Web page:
Citi’s US branch network: Doomed to mediocrity
The departure of Terri Dial from Citibank only serves to underline how dysfunctional Citigroup remains, long after Vikram Pandit was meant to have created small-enough-to-manage Citicorp within the larger behemoth. Tellingly, Dial is being replaced by Manuel Medina-Mora, a manager who has succeeded within Citigroup largely by having enough power from day one to do what he wanted, rather than having to navigate Citi’s labyrinthine bureaucracy. Medina-Mora, for instance, flat-out refused to rebrand Banamex as Citibank, and so Banamex it remains to this day.
Aaron Elstein quotes Dick Bove as saying that Dial was “severely constrained in what she could do”; Bove thinks that Dial left “in total frustration” rather than being pushed. My feeling is that either way she failed to deliver results, and that she was beginning to be more trouble for the bank’s top management than she was worth.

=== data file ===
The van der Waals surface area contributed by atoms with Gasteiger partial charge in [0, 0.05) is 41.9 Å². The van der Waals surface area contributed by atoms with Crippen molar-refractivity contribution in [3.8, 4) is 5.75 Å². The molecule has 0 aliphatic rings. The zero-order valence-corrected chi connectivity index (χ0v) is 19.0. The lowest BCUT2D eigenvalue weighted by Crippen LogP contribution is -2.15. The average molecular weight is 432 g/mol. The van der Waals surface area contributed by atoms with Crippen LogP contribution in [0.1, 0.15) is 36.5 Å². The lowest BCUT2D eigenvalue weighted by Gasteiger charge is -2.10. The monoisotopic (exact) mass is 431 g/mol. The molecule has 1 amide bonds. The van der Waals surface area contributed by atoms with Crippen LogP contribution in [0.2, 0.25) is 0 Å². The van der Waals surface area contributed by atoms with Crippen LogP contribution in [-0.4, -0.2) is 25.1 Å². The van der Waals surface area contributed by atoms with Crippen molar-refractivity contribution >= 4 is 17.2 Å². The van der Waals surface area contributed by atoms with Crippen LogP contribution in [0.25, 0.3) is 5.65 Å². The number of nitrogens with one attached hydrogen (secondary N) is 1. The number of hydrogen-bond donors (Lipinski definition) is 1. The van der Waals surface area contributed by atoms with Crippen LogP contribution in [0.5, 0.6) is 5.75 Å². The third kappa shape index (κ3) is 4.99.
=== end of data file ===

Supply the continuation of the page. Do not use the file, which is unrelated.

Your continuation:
Citi’s branch network in the US is not huge — Wells Fargo and Bank of America both have six times as many branches as Citi does — but it’s symbolically very important, as the public face of the troubled bank. The problem is that making significant changes across 1,000 different branches is an extremely expensive proposition, without any guarantee of success.
The real problem for Citi here, of course, is that it lost Wachovia to Wells Fargo. Pandit had it all worked out: Citi’s US consumer bank would get folded into Wachovia, and run out of Charlotte, by people who had a proven ability to run a US branch network extremely efficiently. (It wasn’t Wachovia’s branches which caused its downfall.) When Wells swooped in at the last minute to snatch Wachovia out of Citi’s grasp, the California bank probably saved Citi untold billions in extra losses. But it also destroyed Pandit’s last real hope for being able to build a top-tier retail franchise in the US. Terri Dial couldn’t change that fact, and I doubt that Medina-Mora will be able to do so either.